Jim Quick receives Capellini Medal for supervolcano discovery

James Quick in ItalyItalian geologists awarded the Capellini Medal to SMU Associate Vice President for Research and Dean of Graduate Studies James E. Quick (right) Sept. 6-8, 2010, in Pisa. The award recognizes the discovery of an enormous 280 million-year-old fossil supervolcano in the Italian Alps with its magmatic plumbing system exposed to an unprecedented depth of 25 kilometers. The discovery has sparked not only worldwide scientific interest but also a budding regional geotourism industry.

Quick and his colleagues at the University of TriesteSilvano Sinigoi, Gabriella Peressini, Gabriella Dimarchi and Andrea Sbisa – discovered the unique fossil supervolcano in northern Italy’s picturesque Sesia Valley.

The Italian Geological Society, Italy’s oldest professional organization for geologists, awards the medal to foreign geoscientists for a significant contribution to Italian geology.

Quick, a professor in the Huffington Department of Earth Sciences in Dedman College, is the second recipient of the award.

Supervolcanoes, also referred to as calderas, are enormous craters tens of kilometers in diameter produced by rare and massive explosive eruptions – among nature’s most violent events. Their eruptions are sparked by the explosive release of gas from molten rock, or magma, as it pushes its way to the Earth’s surface.

“There will be another supervolcano explosion. We don’t know where,” Quick says. “Sesia Valley could help us to predict the next event.”

The Capellini Medal is named for Giovanni Capellini, founder and five-time president of the Geological Society of Italy and strong advocate of international scientific exchange.

Written by Margaret Allen

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Research Spotlight: The ‘Rosetta Stone’ of supervolcanoes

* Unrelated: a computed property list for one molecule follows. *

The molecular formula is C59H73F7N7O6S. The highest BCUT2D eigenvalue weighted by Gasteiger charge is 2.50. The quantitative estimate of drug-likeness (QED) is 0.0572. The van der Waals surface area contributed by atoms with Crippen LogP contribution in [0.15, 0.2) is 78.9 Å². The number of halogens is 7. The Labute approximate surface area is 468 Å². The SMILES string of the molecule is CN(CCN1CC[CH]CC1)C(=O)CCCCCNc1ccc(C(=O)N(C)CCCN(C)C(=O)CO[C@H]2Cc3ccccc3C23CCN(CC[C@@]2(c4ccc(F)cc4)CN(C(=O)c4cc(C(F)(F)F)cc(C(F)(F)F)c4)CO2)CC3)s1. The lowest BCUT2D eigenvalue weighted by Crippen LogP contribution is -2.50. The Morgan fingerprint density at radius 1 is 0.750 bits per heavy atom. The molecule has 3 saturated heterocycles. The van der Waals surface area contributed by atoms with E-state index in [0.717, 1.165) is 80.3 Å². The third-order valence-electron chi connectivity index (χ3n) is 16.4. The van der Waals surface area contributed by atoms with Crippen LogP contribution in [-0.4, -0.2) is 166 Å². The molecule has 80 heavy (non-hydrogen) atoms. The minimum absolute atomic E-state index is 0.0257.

Bishop Tuff at Long ValleyScientists have found the “Rosetta Stone” of supervolcanoes, those giant pockmarks in the Earth’s surface produced by rare and massive explosive eruptions that rank among nature’s most violent events. The eruptions produce devastation on a regional scale – and possibly trigger climatic and environmental effects at a global scale.

A fossil supervolcano has been discovered in the Italian Alps’ Sesia Valley by a team led by Jim Quick, SMU’s associate vice president for research and dean of graduate studies, and a geology professor in the Huffington Department of Earth Sciences, Dedman College. A rare uplift of the Earth’s crust in the Sesia Valley reveals for the first time the actual “plumbing” of a supervolcano from the surface to the source of the magma deep within the Earth, according to a new research article reporting the discovery.

The uplift was created when Africa and Europe began colliding about 30 million years ago and the crust of Italy was turned on end, Quick says. It reveals to an unprecedented depth of 25 kilometers the tracks and trails of magma as it moved through the Earth’s crust.

Supervolcanoes, historically called calderas, send up hundreds to thousands of cubic kilometers of volcanic ash in explosive events that occur every few hundred thousand years. They have spread lava and ash over vast distances, and scientists believe they may have set off catastrophic global cooling events at different periods in the Earth’s past.

Sesia Valley’s caldera, which is more than 13 kilometers in diameter, erupted during the Permian geologic time period, say the discovery scientists. Its discovery will advance scientific understanding of active supervolcanoes like Yellowstone, which is the second-largest supervolcano in the world and last erupted 630,000 years ago.

“What’s new is to see the magmatic plumbing system all the way through the Earth’s crust,” says Quick, who previously served as program coordinator for the Volcano Hazards Program of the U.S. Geological Survey. “Now we want to start to use this discovery. We want to understand the fundamental processes that influence eruptions. Where are magmas stored prior to these giant eruptions? From what depth do the eruptions emanate?”

To date, scientists have been able to study a caldera’s exposed “plumbing” from the surface of the Earth to a depth of only 5 kilometers. Because of that, scientific understanding has been limited to geophysical data and analysis of erupted volcanic rocks.

Quick likens the relevance of Sesia Valley to seeing bones and muscle inside the human body for the first time after previously envisioning human anatomy on the basis of a sonogram only.

“We think of the Sesia Valley find as the ‘Rosetta Stone’ for supervolcanoes because the depth to which rocks are exposed will help us to link the geologic and geophysical data,” Quick says. “This is a very rare spot.”

(Above, the Bishop Tuff volcanic deposits, consisting of ash and pumice ejected during the eruption that created the Long Valley Caldera in California. The event erupted 140 cubic miles of magma 760,000 years ago. Photo: U.S. Geological Survey)

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